Under the Spotlight Archive

First World War wire cutters

As we mark the centenary of the Battle of the Somme attention will again be focused on the First World War and, in particular, on the experiences of soldiers in the trenches. One of the defining images of war on the Western Front is of the rows of barbed wire used by both sides and for the ordinary soldier the ‘weapon’ against this was the wire cutter.

Barbed wire was invented in the 1860s and used primarily for agricultural purposes until its value as a defensive barrier on the battlefield became apparent. It was used by the British army during the Second Boer War (1899-1902) and in other conflicts around the world. Faced with the prospect that they may encounter wire in future wars, the British army introduced a standard wire cutter before the First World War. At the beginning of the war the barriers encountered by soldiers were mainly field fences and simple single strand defences but larger barriers were soon introduced. Artillery was often used against these but wire cutters became an essential piece of equipment for trench raiders and wiring parties and by 1916 they were standard issue to all soldiers.

The design of British Army wire cutters changed during the war and some were also produced for specific purposes. The SMLE wire cutter, for example, could be attached to the muzzle of the Lee Enfield rifle. Various patterns of wire cutters can therefore be found carrying the War Office broad arrow mark. Some also have a maker’s and date mark and a number of manufacturers have been identified. Some were established toolmakers such as Plumpton of Warrington while others appear to be companies which had converted to war production. These include the Chater-Lea Manufacturing Company of London who produced bicycles, motorcycles and cars and Charles H. Pugh Ltd. of Birmingham who patented the design for a long handled wire cutter in 1917. Sheffield companies whose name has been found on wire cutters include Carr, Wild & Co., Cheesman & Co. and Wache & James.

Three jawed wire cutters from the early years of the war. The mark is worn but appears to be ‘Bradbury 1915’
Folding wire cutters, probably of the type introduced at the end of 1916. This example is not marked. They are shown with other similar wire cutters dated 1944 to show the open position. This design remained in production until about 1990.


200th Anniversary of Smith’s Key

This year marks the 200th anniversary of the publication of Joseph Smith’s Key, one of the earliest known illustrated catalogues or pattern books from the Sheffield area.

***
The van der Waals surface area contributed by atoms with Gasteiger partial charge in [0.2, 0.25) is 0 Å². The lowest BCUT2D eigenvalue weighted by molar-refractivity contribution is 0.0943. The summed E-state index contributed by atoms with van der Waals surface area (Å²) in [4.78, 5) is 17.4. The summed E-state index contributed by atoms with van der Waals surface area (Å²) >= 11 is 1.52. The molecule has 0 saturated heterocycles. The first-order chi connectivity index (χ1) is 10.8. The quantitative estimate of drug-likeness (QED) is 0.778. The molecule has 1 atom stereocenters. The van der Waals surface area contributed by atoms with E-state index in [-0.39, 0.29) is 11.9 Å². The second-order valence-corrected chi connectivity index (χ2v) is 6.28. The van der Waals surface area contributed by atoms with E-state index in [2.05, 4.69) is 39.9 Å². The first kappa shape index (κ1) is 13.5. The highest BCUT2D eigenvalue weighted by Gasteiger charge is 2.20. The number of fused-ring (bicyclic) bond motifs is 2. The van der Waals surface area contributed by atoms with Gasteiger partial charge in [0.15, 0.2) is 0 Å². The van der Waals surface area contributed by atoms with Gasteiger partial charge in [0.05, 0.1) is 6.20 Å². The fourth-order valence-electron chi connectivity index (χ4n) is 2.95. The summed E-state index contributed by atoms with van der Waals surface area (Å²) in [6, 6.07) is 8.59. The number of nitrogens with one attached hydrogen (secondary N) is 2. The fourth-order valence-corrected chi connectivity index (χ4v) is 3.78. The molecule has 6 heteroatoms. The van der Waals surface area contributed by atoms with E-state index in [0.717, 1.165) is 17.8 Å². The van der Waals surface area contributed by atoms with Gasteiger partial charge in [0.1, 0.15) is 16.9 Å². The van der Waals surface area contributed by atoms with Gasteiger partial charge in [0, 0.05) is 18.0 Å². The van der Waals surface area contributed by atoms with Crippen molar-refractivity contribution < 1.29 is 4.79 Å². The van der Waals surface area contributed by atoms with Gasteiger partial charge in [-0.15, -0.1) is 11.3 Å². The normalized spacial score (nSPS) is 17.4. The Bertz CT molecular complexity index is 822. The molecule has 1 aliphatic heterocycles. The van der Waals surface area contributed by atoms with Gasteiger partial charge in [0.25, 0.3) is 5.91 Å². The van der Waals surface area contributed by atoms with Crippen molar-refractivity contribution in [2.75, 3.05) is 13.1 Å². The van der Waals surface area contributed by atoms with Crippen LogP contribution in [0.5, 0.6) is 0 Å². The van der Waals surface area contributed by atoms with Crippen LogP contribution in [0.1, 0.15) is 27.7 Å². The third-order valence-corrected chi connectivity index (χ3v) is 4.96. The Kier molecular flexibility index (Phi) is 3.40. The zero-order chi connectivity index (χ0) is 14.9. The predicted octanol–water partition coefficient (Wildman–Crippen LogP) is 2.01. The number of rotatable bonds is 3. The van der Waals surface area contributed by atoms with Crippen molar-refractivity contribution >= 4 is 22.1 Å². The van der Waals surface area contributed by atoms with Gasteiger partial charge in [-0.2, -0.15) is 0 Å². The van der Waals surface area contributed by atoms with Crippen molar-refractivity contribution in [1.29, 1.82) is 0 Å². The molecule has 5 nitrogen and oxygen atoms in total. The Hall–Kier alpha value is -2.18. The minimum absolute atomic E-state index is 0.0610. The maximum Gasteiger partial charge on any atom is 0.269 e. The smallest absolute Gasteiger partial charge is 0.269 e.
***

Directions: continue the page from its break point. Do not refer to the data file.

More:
The Explanation, or Key, to the Various Manufactories of Sheffield, with engravings of each article, designed for the utility of merchants, wholesale ironmongers and travellers consists of over 100 plates with engravings of hundreds of tools and items of cutlery. The coverage includes edge tools, files and rasps, saws, planes, table and other cutlery and surgical instruments. As the title suggests, the main use of the Key would have been by tool merchants and salesmen who would probably have selected the appropriate plate(s) to advertise their own products. At this time catalogues did not include prices and a separate price list would have been printed. An original copy of Smith’s Key held by Sheffield Local Studies Library contains printed price lists issued by James Cam and Marshes and Shepherd and these are reproduced in the 1975 edition reprinted by the Early American Industries Association (Hawley Collection: KWH books).

Smith is known to have produced a catalogue for Peter Stubs, the Lancashire tool manufacturer, in 1801 but for many years little was known about his personal circumstances. Research by Tanya Schmoller has provided a much fuller account of his life and revealed that at various times he engaged in the occupations of silver plater or silversmith, engraver and edge tool maker. Tanya’s pamphlet, Joseph Smith: a pilgrimage in search of a Sheffield engraver and edge-tool maker (University of Newcastle upon Tyne. 2001), can be seen in the Hawley Collection, along with some of her research material (Hawley Collection: PR.FH.528). The file also includes notes and observations made by Ken Hawley which help to show how much can be learnt from close study of the engraved plates and the tools they illustrate.
Smith’s Key was in many ways a forerunner of the Sheffield Illustrated List and remains one of the most important 19th century tool catalogues.


Wostenholm tomato knife

During a recent review of the extensive Stainless Steel Collection, a number of interesting  and unusual knives have been identified. The above knife is made of Stainless Steel with a sharpened saw edge bearing five sets of marks.

a) The mark indicating Stainless Steel that dates the knife after 1912

b) The knife is stamped J.Lyons and Co Ltd 57, indicating it was commissioned for one of the Lyons Coffee Houses.

c) The makers name George Wostenholm and Son Sheffield – England

d) The makers trade mark I*XL

e) On the reverse side the knife bears the date 18 Jul 1926 and a Registration Mark no. 474466 dating its sale date to 1929.

In the 1934 Trade Catalogue the knife can be located in the Saw Edge Cutlery section and is described as No. C5708  The Slice Lift - Tomato Slicing and Lifting Knife, Black Handle, Stainless Steel Blade. The knives were also available with a range of coloured handles and a Green handled version is on display in the Gallery.